The Bofors scandal was a major corruption scandal in India in the 1980s; the then Prime Minister Rajiv Gandhi and several others were accused of receiving kickbacks from Bofors AB for winning a bid to supply India's 155 mm field howitzer. The scale of the corruption was far worse than any that India had seen before, and directly led to the defeat of Gandhi's ruling Indian National Congress party in the November 1989 general elections. It has been speculated that the scale of the scandal was to the tune of Rs. 400 million. The case came to light during Vishwanath Pratap Singh's tenure as defence minister, and was revealed through investigative journalism by Chitra Subramaniam and N. Ram of the newspapers the Indian Express and The Hindu.
Ottavio Quattrocchi was accused as the middleman in the scandal because of his intimacy with Rajiv and his Italian-born wife Sonia Gandhi. Magazine cover from India Today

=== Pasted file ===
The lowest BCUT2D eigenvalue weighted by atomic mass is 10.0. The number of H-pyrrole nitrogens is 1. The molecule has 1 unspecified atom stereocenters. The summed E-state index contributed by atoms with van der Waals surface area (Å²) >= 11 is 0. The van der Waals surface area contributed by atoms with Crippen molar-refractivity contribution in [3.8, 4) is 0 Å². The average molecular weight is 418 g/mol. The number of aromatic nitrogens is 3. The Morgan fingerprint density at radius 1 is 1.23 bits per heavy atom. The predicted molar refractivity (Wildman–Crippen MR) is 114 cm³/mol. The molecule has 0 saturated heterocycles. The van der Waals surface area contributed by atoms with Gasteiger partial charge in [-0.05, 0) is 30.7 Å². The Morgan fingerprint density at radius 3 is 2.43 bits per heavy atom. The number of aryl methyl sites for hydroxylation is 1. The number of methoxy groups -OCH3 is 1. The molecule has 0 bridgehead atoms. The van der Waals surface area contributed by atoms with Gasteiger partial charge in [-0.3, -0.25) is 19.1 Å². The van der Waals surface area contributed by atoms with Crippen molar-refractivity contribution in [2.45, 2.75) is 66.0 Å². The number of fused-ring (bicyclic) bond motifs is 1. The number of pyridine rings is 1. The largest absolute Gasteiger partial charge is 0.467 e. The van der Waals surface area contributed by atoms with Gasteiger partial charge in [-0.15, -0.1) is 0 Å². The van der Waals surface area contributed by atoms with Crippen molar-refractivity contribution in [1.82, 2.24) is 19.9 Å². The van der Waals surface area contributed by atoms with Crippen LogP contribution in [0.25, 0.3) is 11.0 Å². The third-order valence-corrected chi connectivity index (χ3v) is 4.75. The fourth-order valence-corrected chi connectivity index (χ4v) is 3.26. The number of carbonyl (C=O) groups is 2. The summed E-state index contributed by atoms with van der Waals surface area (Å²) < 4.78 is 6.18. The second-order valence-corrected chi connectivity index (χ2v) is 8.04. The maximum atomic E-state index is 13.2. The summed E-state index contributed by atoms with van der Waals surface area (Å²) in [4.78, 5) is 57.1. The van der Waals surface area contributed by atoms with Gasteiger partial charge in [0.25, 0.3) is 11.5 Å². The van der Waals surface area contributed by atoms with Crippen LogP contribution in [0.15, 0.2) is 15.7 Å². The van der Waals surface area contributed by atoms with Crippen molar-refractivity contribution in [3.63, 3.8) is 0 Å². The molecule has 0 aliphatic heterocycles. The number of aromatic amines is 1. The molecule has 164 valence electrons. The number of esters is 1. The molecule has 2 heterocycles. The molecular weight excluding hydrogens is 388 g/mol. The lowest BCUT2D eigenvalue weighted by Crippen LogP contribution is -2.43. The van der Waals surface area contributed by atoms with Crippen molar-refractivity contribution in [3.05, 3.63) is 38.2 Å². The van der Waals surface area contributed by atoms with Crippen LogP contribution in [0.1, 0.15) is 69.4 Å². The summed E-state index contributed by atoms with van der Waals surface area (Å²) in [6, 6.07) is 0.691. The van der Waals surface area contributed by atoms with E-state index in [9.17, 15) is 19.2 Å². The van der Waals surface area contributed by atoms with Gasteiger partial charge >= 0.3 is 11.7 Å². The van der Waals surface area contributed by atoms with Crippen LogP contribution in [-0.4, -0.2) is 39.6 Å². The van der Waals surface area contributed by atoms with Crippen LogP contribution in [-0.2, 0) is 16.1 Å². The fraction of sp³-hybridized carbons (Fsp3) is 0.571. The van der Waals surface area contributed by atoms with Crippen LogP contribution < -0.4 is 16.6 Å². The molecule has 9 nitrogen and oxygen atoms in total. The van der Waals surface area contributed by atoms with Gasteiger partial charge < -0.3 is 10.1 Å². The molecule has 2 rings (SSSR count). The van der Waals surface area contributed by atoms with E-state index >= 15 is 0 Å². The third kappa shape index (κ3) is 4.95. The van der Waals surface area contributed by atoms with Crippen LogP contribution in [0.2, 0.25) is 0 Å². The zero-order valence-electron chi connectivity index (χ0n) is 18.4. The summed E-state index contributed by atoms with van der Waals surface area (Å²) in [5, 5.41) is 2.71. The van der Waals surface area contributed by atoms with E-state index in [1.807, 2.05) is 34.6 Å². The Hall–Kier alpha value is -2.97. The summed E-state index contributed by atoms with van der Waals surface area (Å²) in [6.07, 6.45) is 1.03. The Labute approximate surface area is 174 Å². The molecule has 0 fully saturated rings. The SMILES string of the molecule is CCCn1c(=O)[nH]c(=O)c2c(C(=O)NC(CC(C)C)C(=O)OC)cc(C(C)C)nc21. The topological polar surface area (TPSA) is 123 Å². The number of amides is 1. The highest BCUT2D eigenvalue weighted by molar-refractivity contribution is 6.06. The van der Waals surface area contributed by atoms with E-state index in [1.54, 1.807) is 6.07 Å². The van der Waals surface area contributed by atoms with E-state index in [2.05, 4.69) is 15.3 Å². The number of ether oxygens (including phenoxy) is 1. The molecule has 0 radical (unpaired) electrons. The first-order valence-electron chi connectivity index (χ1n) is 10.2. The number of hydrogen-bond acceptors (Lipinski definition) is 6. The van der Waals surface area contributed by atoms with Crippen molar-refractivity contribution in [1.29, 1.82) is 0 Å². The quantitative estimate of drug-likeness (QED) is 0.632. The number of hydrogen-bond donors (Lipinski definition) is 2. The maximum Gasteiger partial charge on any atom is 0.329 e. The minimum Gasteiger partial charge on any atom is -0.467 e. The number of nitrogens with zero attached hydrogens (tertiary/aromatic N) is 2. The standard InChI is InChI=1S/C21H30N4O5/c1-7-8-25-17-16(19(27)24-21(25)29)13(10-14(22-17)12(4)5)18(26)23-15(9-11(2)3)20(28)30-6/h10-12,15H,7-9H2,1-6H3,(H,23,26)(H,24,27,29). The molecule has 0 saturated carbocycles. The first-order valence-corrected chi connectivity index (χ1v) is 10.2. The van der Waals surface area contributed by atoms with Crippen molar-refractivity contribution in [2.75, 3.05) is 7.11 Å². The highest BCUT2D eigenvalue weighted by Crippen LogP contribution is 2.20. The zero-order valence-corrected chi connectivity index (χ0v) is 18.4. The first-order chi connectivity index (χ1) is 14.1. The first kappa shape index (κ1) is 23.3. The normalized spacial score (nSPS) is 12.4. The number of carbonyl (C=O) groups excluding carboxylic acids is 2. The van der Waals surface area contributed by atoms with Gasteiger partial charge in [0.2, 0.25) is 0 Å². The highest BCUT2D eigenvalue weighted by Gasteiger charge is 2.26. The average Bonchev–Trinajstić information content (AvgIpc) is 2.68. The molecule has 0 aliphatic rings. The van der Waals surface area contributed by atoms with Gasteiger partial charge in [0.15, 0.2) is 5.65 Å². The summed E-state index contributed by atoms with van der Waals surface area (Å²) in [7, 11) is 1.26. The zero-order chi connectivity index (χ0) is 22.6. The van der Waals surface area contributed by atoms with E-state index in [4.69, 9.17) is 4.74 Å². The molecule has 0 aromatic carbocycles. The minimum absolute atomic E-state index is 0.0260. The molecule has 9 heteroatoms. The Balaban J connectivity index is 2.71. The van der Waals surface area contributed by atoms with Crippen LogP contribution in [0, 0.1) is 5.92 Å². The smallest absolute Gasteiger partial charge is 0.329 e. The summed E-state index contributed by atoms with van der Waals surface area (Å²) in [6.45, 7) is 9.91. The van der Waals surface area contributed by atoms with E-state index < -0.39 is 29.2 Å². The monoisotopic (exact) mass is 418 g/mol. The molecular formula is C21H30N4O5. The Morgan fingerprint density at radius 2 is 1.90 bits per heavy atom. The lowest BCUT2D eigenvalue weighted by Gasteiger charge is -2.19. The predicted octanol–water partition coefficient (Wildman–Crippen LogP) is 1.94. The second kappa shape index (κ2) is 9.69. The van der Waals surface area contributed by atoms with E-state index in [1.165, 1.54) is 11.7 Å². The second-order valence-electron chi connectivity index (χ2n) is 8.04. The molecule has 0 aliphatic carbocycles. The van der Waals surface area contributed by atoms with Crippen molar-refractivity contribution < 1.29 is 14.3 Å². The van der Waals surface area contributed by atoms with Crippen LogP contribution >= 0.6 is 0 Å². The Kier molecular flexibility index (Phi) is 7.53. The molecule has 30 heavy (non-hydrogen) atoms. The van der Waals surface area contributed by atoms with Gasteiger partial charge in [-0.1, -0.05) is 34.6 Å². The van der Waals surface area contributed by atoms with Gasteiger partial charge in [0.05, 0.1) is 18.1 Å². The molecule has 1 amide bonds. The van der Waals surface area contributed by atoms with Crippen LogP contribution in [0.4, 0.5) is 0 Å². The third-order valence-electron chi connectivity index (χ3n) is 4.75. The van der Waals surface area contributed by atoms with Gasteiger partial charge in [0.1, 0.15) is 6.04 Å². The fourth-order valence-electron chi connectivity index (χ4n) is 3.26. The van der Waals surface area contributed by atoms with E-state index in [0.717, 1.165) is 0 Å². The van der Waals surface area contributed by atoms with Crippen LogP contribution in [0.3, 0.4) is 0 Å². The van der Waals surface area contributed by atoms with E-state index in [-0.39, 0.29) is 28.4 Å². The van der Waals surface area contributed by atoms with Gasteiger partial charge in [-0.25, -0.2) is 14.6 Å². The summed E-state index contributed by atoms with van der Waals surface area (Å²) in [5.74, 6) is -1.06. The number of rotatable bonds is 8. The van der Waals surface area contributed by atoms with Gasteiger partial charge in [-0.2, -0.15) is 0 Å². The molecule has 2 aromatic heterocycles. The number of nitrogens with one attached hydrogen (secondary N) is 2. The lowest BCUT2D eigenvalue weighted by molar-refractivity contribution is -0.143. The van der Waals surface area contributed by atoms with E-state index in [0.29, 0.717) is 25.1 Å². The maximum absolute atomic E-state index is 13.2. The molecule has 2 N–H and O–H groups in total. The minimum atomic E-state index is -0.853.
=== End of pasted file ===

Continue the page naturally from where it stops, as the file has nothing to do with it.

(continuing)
The name of the middleman associated with the scandal was Ottavio Quattrocchi, an Italian businessman who represented the petrochemicals firm Snamprogetti. Quattrocchi was reportedly close to the family of Prime Minister Rajiv Gandhi and emerged as a powerful broker in the 1980s between big businesses and the Indian government. Even while the case was being investigated, Rajiv Gandhi was assassinated on May 21, 1991 for an unrelated cause. In 1997, the Swiss banks released some 500 documents after years of legal and the Central Bureau of Investigation (CBI) filed a case against Quattrocchi, Win Chadha, also naming Rajiv Gandhi, the defence secretary S. K. Bhatnagar and a number of others. In the meantime, Win Chadha also died.
Meanwhile February 5, 2004 the Delhi High Court quashed the charges of bribery against Rajiv Gandhi and others, but the case is still being tried on charges of cheating, causing wrongful loss to the Government, etc. On May 31, 2005, the High court of Delhi dismissed the Bofors case allegations against the British...
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